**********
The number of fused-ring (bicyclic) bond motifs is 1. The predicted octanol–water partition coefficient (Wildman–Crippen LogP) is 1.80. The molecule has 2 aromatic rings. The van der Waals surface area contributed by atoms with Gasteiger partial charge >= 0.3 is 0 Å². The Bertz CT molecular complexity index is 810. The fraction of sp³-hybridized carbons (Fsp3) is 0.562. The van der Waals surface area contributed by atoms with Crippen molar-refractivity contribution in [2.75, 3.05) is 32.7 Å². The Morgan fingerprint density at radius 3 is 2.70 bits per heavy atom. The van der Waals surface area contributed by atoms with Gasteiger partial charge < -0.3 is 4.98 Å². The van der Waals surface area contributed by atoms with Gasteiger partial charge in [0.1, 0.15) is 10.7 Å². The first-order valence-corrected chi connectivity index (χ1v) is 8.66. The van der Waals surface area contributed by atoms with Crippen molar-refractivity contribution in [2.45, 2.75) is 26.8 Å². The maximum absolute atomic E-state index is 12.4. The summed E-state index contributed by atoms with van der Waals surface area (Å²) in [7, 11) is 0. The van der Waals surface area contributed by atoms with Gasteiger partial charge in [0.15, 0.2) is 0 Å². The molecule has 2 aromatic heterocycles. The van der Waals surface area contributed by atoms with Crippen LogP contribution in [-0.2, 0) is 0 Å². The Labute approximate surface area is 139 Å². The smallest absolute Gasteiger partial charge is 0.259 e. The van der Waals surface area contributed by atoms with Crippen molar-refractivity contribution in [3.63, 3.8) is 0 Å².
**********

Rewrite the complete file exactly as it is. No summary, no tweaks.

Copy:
The number of fused-ring (bicyclic) bond motifs is 1. The predicted octanol–water partition coefficient (Wildman–Crippen LogP) is 1.80. The molecule has 2 aromatic rings. The van der Waals surface area contributed by atoms with Gasteiger partial charge >= 0.3 is 0 Å². The Bertz CT molecular complexity index is 810. The fraction of sp³-hybridized carbons (Fsp3) is 0.562. The van der Waals surface area contributed by atoms with Crippen molar-refractivity contribution in [2.75, 3.05) is 32.7 Å². The Morgan fingerprint density at radius 3 is 2.70 bits per heavy atom. The van der Waals surface area contributed by atoms with Gasteiger partial charge < -0.3 is 4.98 Å². The van der Waals surface area contributed by atoms with Gasteiger partial charge in [0.1, 0.15) is 10.7 Å². The first-order valence-corrected chi connectivity index (χ1v) is 8.66. The van der Waals surface area contributed by atoms with Crippen molar-refractivity contribution in [2.45, 2.75) is 26.8 Å². The maximum absolute atomic E-state index is 12.4. The summed E-state index contributed by atoms with van der Waals surface area (Å²) in [7, 11) is 0. The van der Waals surface area contributed by atoms with Gasteiger partial charge in [0.15, 0.2) is 0 Å². The molecule has 2 aromatic heterocycles. The van der Waals surface area contributed by atoms with Crippen LogP contribution in [-0.2, 0) is 0 Å². The Labute approximate surface area is 139 Å². The smallest absolute Gasteiger partial charge is 0.259 e. The van der Waals surface area contributed by atoms with Crippen molar-refractivity contribution in [3.63, 3.8) is 0 Å².